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Russian Arms For Hugo Chavez By: Stephen Brown
FrontPageMagazine.com | Friday, August 11, 2006


“The biggest threat which exists in the world is the empire of the United States.”

Thus spoke Hugo Chavez, Venezuela’s anti-American leader, in Moscow recently at the unveiling of a bust of nineteenth-century South American liberator-hero Simon Bolivar. But while such poisonous, anti-American rhetoric is standard fare for El Presidente, who sees himself as a second Fidel Castro, the real purpose of the Venezuelan’s trip to the heart of the former Soviet empire was to receive political support for his anti-American position in the form of weapons sales and investment in energy projects. And in both, Chavez was successful.

As a result of the Venezuelan president’s visit, one Russian oil company will now explore in his country’s Orinoco Basin, while a Russian state energy company will carry out work in the Gulf of Venezuela. But, more importantly, in a deal the United States tried to block, Chavez successfully ordered 24 of Russia’s latest jet fighters and 53 helicopters during his time in Moscow. This is on top of the 40 helicopters and 100,000 Kalashnikov rifles the Venezuelan military had already ordered in an earlier transaction from Russia that go to make up the $5 billion in arms Chavez may eventually buy.

 

Because Washington considers Chavez a dangerous and radical anti-American leftist, who in 1999 on a trip to China called himself “very Maoist all of my life”, American arms producers are forbidden from selling to Venezuela.

 

Chavez says the Russian arms purchases will help protect his country from an American invasion, a claim Washington calls ludicrous. The Venezuelan president has said that America may one day try to seize his countries oil reserves by force and called an earlier weapons deal with Russia ideal for a war of resistance. Venezuela is currently the world’s fifth-largest exporter of oil and provides America with about 15 per cent of its crude imports. 

 

Chavez’s critics, however, say the large arms deals he is making with Russia are not for defensive purposes but rather to expand his own political position in South America. Stephen Blank, an international affairs analyst, wrote such weapons purchases are meant to back up Chavez’s plans to create an anti-American bloc among Latin American countries. Blank stated an arms purchase Chavez previously made suggests the Venezuelan leader is “prey to a megalomania borne of enormous oil revenue and a desire to emulate his mentor Castro.” Blank cited the fact that Venezuela probably cannot begin to maintain or even operate this arsenal as proof.

 

And the first country Washington fears Chavez may try to subvert in his quest to build his radical, anti-American bloc is Colombia, Venezuela’s neighbor. Weapons from the Russian purchases, such as the Kalashnikovs, it is believed, may make their way to such leftist Colombian terrorist groups as FARC (Revolutionary Armed Forces of Colombia) or ELN (National Liberation Army). Chavez would use these groups, which his government refuses to call terrorists in order to remain “neutral”, to destabilize the pro-American Colombian government. Already in 2000, for example, Colombian drug dealers were inexplicably found in possession of a Russian Kilo-class submarine.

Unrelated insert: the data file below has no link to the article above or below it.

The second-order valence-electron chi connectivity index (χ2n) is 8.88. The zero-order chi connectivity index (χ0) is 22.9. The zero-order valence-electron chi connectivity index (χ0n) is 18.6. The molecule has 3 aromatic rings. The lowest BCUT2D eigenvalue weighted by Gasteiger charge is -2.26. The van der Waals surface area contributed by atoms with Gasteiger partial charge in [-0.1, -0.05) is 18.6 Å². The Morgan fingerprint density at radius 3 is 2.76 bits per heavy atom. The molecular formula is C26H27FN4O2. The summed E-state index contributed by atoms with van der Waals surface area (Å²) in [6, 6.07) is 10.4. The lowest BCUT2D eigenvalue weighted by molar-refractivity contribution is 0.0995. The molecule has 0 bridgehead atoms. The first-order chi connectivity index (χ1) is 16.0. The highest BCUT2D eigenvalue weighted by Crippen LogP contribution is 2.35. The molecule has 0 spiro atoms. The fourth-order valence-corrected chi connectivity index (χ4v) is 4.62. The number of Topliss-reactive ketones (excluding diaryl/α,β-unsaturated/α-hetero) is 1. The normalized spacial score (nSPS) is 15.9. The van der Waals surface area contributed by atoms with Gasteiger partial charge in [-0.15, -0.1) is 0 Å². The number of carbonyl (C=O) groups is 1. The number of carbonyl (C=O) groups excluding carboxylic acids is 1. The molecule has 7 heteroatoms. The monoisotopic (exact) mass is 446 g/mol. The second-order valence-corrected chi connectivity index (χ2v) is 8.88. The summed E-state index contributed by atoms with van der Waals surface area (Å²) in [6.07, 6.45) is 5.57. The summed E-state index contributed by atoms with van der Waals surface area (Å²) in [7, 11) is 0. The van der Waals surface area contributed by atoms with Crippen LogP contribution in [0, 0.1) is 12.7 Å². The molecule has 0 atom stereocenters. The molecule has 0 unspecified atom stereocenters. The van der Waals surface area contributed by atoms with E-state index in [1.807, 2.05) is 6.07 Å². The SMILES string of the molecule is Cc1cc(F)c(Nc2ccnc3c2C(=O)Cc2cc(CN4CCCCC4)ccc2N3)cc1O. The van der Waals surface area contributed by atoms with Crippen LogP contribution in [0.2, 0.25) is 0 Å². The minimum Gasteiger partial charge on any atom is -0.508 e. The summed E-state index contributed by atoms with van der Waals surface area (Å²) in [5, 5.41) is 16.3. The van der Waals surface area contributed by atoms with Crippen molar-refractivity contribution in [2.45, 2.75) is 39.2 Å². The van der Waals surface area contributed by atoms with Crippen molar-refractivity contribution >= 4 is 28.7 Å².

Blank also reports that Venezuela has allowed FARC guerillas to travel around the world using Venezuelan passports, indicating its involvement with that terrorist group and justifying the Colombian government’s charge of Venezuelan support for FARC. Moreover, a Washington Times story stated that the Chavez government also interfered with mayoral elections in Nicaragua in 2004 by funneling money to Marxist Sandinista candidates.

 

Chavez’s close association with Castro is already well known. There are currently about 15,000 Cuban advisors in Venezuela. Blank writes: “Venezuela has virtually subcontracted its intelligence and domestic security forces to Cuba.” As well, Cubans train Chavez’s private militia, the Bolivarian Circles, with some training carried out in Cuba itself.

 

For its part, Russia is supplying weapons to Venezuela to expand both its influence and market for arms in South America. By doing so, Russia is expressing its anger with America over its establishment of bases and influence in Central Asia and other territories near Russia, which that country regards as its own areas of influence. As well, observers have noted that there is still a Cold War attitude among some top Russians, who still view America as their main enemy and strategize accordingly. As a result, Russia is supporting Venezuela for a seat on the United Nations Security Council where, as one analyst notes, the South American country can adopt anti-American positions and use anti-American language these Russians support but wouldn’t use themselves.

 

Chavez’s visit to Moscow was only one of four countries he visited on his recent trip abroad. The other three, also unfriendly to America, were Cuba, Belarus and Iran. In Iran, the Venezuelan president received that country’s highest award for supporting Tehran’s nuclear development program, saying at the award ceremony: “Let’s save the human race. Let’s finish off the U.S. empire…”

 

But like most megalomaniacs, Chavez doesn’t realize that through his erratic actions, he will eventually just wind up finishing off himself first and, most tragically, probably many innocent people as well.

 

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Stephen Brown is a contributing editor at Frontpagemag.com. He has a graduate degree in Russian and Eastern European history. Email him at alsolzh@hotmail.com.


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